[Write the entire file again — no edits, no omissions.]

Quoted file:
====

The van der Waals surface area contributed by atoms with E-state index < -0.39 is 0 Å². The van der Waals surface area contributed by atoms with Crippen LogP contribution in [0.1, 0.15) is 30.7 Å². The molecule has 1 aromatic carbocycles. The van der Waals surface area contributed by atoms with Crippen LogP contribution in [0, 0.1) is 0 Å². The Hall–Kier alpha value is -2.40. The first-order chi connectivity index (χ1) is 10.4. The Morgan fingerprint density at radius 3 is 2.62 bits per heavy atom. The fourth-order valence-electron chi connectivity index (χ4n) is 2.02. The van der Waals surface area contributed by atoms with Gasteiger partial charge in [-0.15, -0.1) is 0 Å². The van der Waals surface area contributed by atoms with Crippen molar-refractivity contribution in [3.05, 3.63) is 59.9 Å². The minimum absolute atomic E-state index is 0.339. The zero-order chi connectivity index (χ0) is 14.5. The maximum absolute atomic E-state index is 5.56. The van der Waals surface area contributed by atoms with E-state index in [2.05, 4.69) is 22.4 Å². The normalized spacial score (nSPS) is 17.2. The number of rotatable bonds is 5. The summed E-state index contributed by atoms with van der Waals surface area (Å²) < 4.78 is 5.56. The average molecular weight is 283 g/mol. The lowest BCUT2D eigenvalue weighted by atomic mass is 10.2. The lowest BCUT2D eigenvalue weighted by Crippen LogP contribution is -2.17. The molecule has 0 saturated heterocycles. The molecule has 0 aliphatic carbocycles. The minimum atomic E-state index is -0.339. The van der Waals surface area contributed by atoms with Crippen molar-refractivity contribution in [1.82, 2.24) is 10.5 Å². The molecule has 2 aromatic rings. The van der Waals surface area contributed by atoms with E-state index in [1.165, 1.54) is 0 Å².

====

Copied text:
The van der Waals surface area contributed by atoms with E-state index < -0.39 is 0 Å². The van der Waals surface area contributed by atoms with Crippen LogP contribution in [0.1, 0.15) is 30.7 Å². The molecule has 1 aromatic carbocycles. The van der Waals surface area contributed by atoms with Crippen LogP contribution in [0, 0.1) is 0 Å². The Hall–Kier alpha value is -2.40. The first-order chi connectivity index (χ1) is 10.4. The Morgan fingerprint density at radius 3 is 2.62 bits per heavy atom. The fourth-order valence-electron chi connectivity index (χ4n) is 2.02. The van der Waals surface area contributed by atoms with Gasteiger partial charge in [-0.15, -0.1) is 0 Å². The van der Waals surface area contributed by atoms with Crippen molar-refractivity contribution in [3.05, 3.63) is 59.9 Å². The minimum absolute atomic E-state index is 0.339. The zero-order chi connectivity index (χ0) is 14.5. The maximum absolute atomic E-state index is 5.56. The van der Waals surface area contributed by atoms with E-state index in [2.05, 4.69) is 22.4 Å². The normalized spacial score (nSPS) is 17.2. The number of rotatable bonds is 5. The summed E-state index contributed by atoms with van der Waals surface area (Å²) < 4.78 is 5.56. The average molecular weight is 283 g/mol. The lowest BCUT2D eigenvalue weighted by atomic mass is 10.2. The lowest BCUT2D eigenvalue weighted by Crippen LogP contribution is -2.17. The molecule has 0 saturated heterocycles. The molecule has 0 aliphatic carbocycles. The minimum atomic E-state index is -0.339. The van der Waals surface area contributed by atoms with Crippen molar-refractivity contribution in [1.82, 2.24) is 10.5 Å². The molecule has 2 aromatic rings. The van der Waals surface area contributed by atoms with E-state index in [1.165, 1.54) is 0 Å².